Why you should be using SSL on your website
SSL (or TLS as it’s newer revisions call it) is that little padlock that has appeared on webpages since Netscape 2.0 in 1996. While it’s commonly thought that SSL is only really needed on e-commerce, financial, or other similarly sensitive sites, the truth is that any site can benefit from the added security, including your Joomla! website. You don’t even need extra extensions, there are features built-in to Joomla! that you can take advantage right now to help your users, and especially yourself, be more protected.
But, I don’t have anything special to protect
Yes you do! One of the most valuable things on any website is the username and password for accessing the site. Even if you don’t have users that login to the Front-end of your site, surely, you log into the Administrator area. If you’re not using SSL, others can impersonate you in multiple ways and steal the ‘keys to castle’.
So what’s at risk?
When any user logs into your Joomla! site, their username and password are sent over the internet to your server. That part is obvious. What’s not obvious is that username and password can be intercepted anywhere along the way path from the users browser to a wireless router to the ISP to the server itself. While smaller sites are unlikely to be targeted, it's possible. More likely though, as the use of wireless networks at restaurants and coffee houses is pretty commonplace now, those credentials can be intercepted right out of the air before it even goes on the internet.
What can someone do with credentials from my site?
Well, if you’re an administrator, they can do anything they want. Additionally, for your users, password over-use is an extremely common problem. While you may not think credentials to your site are that valuable, they can be useful if the user for some crazy reason has the same username and password on a major retail site, hosting company, or other higher profile sites.
How can SSL stop this?
It’s amazingly simple, actually. In the Joomla! Login module, there’s a simple setting “Encrypt Login Data”. When you have an SSL certificate on your website, this setting will have the user’s browser encrypt their username and password before it’s sent over the internet to your server. That’s it!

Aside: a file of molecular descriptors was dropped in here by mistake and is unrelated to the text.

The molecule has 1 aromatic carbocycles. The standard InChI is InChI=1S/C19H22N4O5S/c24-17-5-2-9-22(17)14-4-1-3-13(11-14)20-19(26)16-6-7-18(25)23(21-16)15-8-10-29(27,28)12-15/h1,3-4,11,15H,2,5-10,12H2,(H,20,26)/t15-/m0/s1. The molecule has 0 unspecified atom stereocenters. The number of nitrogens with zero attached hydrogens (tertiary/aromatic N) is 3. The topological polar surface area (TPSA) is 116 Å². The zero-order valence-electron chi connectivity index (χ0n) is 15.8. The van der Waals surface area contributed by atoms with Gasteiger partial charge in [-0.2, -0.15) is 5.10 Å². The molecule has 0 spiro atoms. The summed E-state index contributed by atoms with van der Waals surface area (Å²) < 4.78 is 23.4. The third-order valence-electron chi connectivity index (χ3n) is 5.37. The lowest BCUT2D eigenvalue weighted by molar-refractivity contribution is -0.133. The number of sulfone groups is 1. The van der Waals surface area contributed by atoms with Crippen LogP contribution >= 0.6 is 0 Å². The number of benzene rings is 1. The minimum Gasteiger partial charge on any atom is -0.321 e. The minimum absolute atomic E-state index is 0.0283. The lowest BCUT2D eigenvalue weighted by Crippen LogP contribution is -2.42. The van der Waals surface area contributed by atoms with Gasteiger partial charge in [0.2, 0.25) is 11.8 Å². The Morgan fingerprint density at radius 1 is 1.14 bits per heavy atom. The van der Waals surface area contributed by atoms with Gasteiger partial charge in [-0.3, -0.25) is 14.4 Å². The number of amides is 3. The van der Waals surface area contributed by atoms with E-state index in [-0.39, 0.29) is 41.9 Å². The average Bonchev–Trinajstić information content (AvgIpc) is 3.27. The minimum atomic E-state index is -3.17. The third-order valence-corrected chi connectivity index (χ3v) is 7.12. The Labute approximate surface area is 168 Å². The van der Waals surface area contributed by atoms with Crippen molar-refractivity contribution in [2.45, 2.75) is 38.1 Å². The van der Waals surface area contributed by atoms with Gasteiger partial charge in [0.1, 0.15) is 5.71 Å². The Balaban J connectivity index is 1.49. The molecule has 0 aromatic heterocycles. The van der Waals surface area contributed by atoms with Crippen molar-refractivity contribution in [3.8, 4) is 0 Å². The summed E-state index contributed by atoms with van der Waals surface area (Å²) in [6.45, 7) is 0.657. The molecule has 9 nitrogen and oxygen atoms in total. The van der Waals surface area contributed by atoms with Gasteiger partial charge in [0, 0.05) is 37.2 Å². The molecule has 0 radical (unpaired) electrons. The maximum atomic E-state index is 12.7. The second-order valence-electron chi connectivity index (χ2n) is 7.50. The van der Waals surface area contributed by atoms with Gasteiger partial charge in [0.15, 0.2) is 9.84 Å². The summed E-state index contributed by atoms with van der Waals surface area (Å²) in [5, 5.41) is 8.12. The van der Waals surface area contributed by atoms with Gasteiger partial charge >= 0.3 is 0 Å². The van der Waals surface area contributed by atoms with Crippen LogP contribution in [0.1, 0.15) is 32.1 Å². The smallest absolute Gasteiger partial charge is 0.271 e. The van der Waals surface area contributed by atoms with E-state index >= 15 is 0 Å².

Session Cookies are vulnerable too
With Joomla!, when a user logs into the Front-end or Back-end area of your website, a special session cookie is set in the browser to identify that user. That cookie is transmitted with every page load so that Joomla! knows the user that is viewing the page. That cookie then grants them the priveleges to do what any registered or administrator user can do.
While the cookie is less of a threat as it will eventually expire, it’s still something that may be worth securing, depending on your site. By simply using SSL across your site, that cookie will be encrypted as well. Again, securing this aspect is as easy as changing the “Force SSL” setting in the Joomla! Global Configuration area. Simply set it to “Entire Site” or “Administrator Only”. If you have an SSL certificate, there’s no reason to select “None”, you should at least choose “Administrator Only” which will prevent your Back-end session cookie being taken, preventing access to the whole Administrator section of your site.
Really, is this even possible?
In 2010, a Firefox addon named Firesheep was released which can automatically scan a wireless network to show and use any session cookies for popular sites like Facebook and Google. While there isn’t an easy addon specific to Joomla! sites, the possibility is still there.
The drawbacks to SSL
The biggest drawbacks of SSL are possible cost and performance. Depending on your hosting plan, an SSL certificate may cost anywhere from free to $150 / year. That cost all depends on if your host supplies a ‘free’ shared SSL certificate, lets you install your own from a 3rd party vendor (as low as $10-$20) or force you to buy one from them (up to $150).
Are there other features for SSL?
Yes! The whole reason this article came about was because we received similar questions of “What else is SSL good for?” on our forums. For our Joomla! Facebook integration extension, JFBConnect, SSL is required for Facebook invitations to be sent and for Page Tab integration, to show parts of your website on your Facebook page. Since most sites don’t have SSL, we started presenting multiple reasons that it can beneficial to have an SSL certificate outside of just enhanced Facebook integration.
There’s plenty of other reasons for SSL that you probably weren’t aware of, and hopefully now you a few good examples. Do you have any other ways that SSL can enhance features, functionality, or general security of a website you’d like to share? Post them in the comments below.